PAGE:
In a real life journal club, the professor and senior people provide the expertise, and the compulsion to come plays a role. Without the compulsion, how do you attract the people who are providing more expertise than they are getting, at least in the beginning? Eventually, you create a thriving community, but until then?

  • Dr. O says:

    Looks great; I really hope it catches on in other fields.
    Faculty1000 has done a decent job of post-reviewing articles, but it would be more complete to have a forum for non-"faculty" to get into the discussion as well. And I just don't believe that anonymous commenting, if moderated, is doomed to descend into the abyss.

  • whimple says:

    Very slick. I wonder who pays for it?

  • DrugMonkey says:

    I wonder who pays for it?
    how so?
    You mean the bandwidth and maintenance? it looks like someone associated with the site is commenting over at Neurotopia so perhaps this person will eventually wander over here and chime it.
    My understanding is that this is a privateer effort of some individuals who have been thinking along these lines and wanted to try to make it happen. Labor of love kinda thing.

  • Dan says:

    The snooty nosed types allege that anonymous commenting will make such an effort descend into meaningless drivel, ad hominem attacks and nastiness.
    If the goal is to recreate lab meetings, then a good bit of meaningless drivel, ad hominem attacks and nastiness is going to be required.

  • Thanks for the linklove, DM!
    Whimple, currently I am paying for the hosting myself; it's only ~$100/year. I may look into small grants to cover that amount, but it's hardly a backbreaking cost, even for an academic...
    DrO, yes, F1000 is nice but it's all top-down, and of course the faculty can only say fairly positive things. I've heard colleagues complain that they think a certain paper is misleading but they're intimidated by fear of reprisal from commenting at the journal site. Obviously those are important conversations too, not just the all-good-all-the-time of F1000. FYI, ThirdReviewer is contemplating expansion into other fields if there's sufficient interest; please contact me (neuroreview, gmail, com) if you'd like to talk about it further.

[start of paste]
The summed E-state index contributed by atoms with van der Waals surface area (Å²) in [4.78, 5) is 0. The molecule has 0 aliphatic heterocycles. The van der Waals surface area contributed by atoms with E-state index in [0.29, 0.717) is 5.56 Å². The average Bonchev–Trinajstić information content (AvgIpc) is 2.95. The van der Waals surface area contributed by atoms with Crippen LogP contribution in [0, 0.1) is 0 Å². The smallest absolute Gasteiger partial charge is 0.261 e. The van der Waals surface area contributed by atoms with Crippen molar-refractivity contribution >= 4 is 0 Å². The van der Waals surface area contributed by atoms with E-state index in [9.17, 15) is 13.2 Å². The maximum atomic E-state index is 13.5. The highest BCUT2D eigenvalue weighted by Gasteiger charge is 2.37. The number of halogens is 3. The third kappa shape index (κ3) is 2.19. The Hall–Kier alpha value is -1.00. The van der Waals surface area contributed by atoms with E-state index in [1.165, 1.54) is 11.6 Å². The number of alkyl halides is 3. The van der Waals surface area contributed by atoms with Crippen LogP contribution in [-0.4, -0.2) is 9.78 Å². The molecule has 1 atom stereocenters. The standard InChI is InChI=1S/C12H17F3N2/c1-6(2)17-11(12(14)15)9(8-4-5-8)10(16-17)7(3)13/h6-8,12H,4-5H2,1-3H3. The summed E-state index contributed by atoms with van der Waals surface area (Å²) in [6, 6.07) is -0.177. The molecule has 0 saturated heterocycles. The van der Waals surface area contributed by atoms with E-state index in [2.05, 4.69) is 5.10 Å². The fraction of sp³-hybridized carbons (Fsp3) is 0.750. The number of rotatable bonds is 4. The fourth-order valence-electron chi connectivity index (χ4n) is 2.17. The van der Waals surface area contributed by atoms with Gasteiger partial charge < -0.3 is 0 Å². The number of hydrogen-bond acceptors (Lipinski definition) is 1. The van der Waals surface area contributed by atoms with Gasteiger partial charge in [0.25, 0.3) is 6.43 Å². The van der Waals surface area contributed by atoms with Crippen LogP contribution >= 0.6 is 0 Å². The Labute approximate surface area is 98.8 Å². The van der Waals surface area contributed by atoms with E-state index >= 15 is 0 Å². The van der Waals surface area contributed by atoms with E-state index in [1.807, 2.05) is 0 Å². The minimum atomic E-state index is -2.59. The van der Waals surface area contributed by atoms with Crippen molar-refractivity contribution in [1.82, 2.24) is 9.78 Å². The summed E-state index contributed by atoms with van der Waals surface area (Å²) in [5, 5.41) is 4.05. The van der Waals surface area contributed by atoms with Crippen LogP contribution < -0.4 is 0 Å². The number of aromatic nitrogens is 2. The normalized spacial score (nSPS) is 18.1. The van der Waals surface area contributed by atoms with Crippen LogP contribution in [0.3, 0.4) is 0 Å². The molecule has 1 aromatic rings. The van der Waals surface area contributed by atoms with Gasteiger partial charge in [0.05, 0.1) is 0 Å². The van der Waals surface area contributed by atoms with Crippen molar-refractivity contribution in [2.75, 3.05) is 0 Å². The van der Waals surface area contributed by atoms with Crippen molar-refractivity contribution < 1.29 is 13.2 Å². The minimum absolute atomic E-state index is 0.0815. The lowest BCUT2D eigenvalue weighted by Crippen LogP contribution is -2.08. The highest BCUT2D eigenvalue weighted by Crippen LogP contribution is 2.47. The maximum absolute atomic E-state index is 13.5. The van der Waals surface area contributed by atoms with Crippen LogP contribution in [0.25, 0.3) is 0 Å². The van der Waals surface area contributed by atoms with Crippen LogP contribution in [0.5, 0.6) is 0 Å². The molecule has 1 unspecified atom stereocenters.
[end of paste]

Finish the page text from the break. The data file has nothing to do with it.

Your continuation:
• whimple says:

    Whimple, currently I am paying for the hosting myself; it's only ~$100/year. I may look into small grants to cover that amount, but it's hardly a backbreaking cost, even for an academic...
    No, who pays for the website design and coding? It's a slick presentation, looks professional grade.

  • @Whimple - it's an out of the box wordpress theme. Too bad I don't know anything about neuro 🙁

  • neurlover says:

    Third reviewer -- Is it possible to add Cerebral Cortex? That's a decent neuro focussed journal.
    the simple design is good, and it really does look like it's working. Now, everyone who believes it's a good thing go make some insightful comments.

  • What Christina said. I did it all myself, using a WordPress theme and some minor coding tweaks. And I'm no coding genius.
    Neurolover, I'll add it to the request list, thanks! It's probably about 3rd in line....

  • jojo says:

    I have a question for The Third Reviewer and maybe anyone else that's done this sort of thing: Are you currently having to upload the relevant article titles manually, or is there a way to pull down journal titles and links automatically? The main issue I see is that if its' manual a lot of papers will be missed and/or the amount of work involved could balloon quickly.

  • Julian says:

    Third Reviewer, how much work is it keeping the site up to date?
    I'd be very interested in related fields (cognitive neuroscience and such).

  • Hi jojo--I'm pulling them in by RSS feeds from each journal. There's a little tweaking here and there (e.g. for journals that publish papers in other fields, I have to either go manual or else import all the papers and delete the irrelevant ones) but it's pretty fast.
    Julian, solely for the journal upkeep it's no more than 1-2 hrs/wk, though of course right now I'm spending more time fiddling with appearances. Send me an email (neuroreview, gmail, com) if you'd like to talk about adding cog neuro either to this site or a subdomain or something.